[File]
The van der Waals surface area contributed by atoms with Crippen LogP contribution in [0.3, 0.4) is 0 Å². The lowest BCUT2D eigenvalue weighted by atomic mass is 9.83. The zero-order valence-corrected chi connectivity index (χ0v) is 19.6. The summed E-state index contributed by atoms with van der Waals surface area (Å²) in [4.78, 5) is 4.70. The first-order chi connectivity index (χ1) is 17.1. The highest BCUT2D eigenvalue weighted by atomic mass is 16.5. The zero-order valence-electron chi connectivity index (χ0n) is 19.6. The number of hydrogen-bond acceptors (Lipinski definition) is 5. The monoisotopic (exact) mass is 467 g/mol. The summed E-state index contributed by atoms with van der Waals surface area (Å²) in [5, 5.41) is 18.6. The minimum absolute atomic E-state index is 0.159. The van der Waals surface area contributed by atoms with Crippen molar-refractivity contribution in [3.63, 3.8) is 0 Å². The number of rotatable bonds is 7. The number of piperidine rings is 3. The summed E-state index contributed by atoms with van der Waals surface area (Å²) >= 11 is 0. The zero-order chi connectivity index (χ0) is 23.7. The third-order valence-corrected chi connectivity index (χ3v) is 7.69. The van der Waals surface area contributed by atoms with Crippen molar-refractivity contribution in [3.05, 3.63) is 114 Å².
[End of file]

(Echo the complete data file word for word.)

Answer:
The van der Waals surface area contributed by atoms with Crippen LogP contribution in [0.3, 0.4) is 0 Å². The lowest BCUT2D eigenvalue weighted by atomic mass is 9.83. The zero-order valence-corrected chi connectivity index (χ0v) is 19.6. The summed E-state index contributed by atoms with van der Waals surface area (Å²) in [4.78, 5) is 4.70. The first-order chi connectivity index (χ1) is 17.1. The highest BCUT2D eigenvalue weighted by atomic mass is 16.5. The zero-order valence-electron chi connectivity index (χ0n) is 19.6. The number of hydrogen-bond acceptors (Lipinski definition) is 5. The monoisotopic (exact) mass is 467 g/mol. The summed E-state index contributed by atoms with van der Waals surface area (Å²) in [5, 5.41) is 18.6. The minimum absolute atomic E-state index is 0.159. The van der Waals surface area contributed by atoms with Crippen molar-refractivity contribution in [3.63, 3.8) is 0 Å². The number of rotatable bonds is 7. The number of piperidine rings is 3. The summed E-state index contributed by atoms with van der Waals surface area (Å²) >= 11 is 0. The zero-order chi connectivity index (χ0) is 23.7. The third-order valence-corrected chi connectivity index (χ3v) is 7.69. The van der Waals surface area contributed by atoms with Crippen molar-refractivity contribution in [3.05, 3.63) is 114 Å².